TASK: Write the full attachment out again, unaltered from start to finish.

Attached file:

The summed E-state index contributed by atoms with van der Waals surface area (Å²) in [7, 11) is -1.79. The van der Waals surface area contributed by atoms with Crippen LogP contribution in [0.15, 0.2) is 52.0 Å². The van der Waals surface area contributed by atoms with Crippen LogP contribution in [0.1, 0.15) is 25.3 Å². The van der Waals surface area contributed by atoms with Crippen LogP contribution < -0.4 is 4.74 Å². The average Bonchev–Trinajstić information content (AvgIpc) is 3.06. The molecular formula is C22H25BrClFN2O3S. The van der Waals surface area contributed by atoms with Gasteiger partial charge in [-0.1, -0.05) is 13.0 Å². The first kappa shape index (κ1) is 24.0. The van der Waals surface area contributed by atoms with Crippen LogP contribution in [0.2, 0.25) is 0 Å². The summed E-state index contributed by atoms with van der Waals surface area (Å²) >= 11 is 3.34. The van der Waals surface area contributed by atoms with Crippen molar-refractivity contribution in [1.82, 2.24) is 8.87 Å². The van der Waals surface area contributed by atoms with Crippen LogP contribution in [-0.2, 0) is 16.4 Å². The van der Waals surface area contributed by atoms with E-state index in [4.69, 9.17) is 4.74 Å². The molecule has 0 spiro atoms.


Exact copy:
The summed E-state index contributed by atoms with van der Waals surface area (Å²) in [7, 11) is -1.79. The van der Waals surface area contributed by atoms with Crippen LogP contribution in [0.15, 0.2) is 52.0 Å². The van der Waals surface area contributed by atoms with Crippen LogP contribution in [0.1, 0.15) is 25.3 Å². The van der Waals surface area contributed by atoms with Crippen LogP contribution < -0.4 is 4.74 Å². The average Bonchev–Trinajstić information content (AvgIpc) is 3.06. The molecular formula is C22H25BrClFN2O3S. The van der Waals surface area contributed by atoms with Gasteiger partial charge in [-0.1, -0.05) is 13.0 Å². The first kappa shape index (κ1) is 24.0. The van der Waals surface area contributed by atoms with Crippen LogP contribution in [0.2, 0.25) is 0 Å². The summed E-state index contributed by atoms with van der Waals surface area (Å²) >= 11 is 3.34. The van der Waals surface area contributed by atoms with Crippen molar-refractivity contribution in [1.82, 2.24) is 8.87 Å². The van der Waals surface area contributed by atoms with Crippen LogP contribution in [-0.2, 0) is 16.4 Å². The van der Waals surface area contributed by atoms with E-state index in [4.69, 9.17) is 4.74 Å². The molecule has 0 spiro atoms.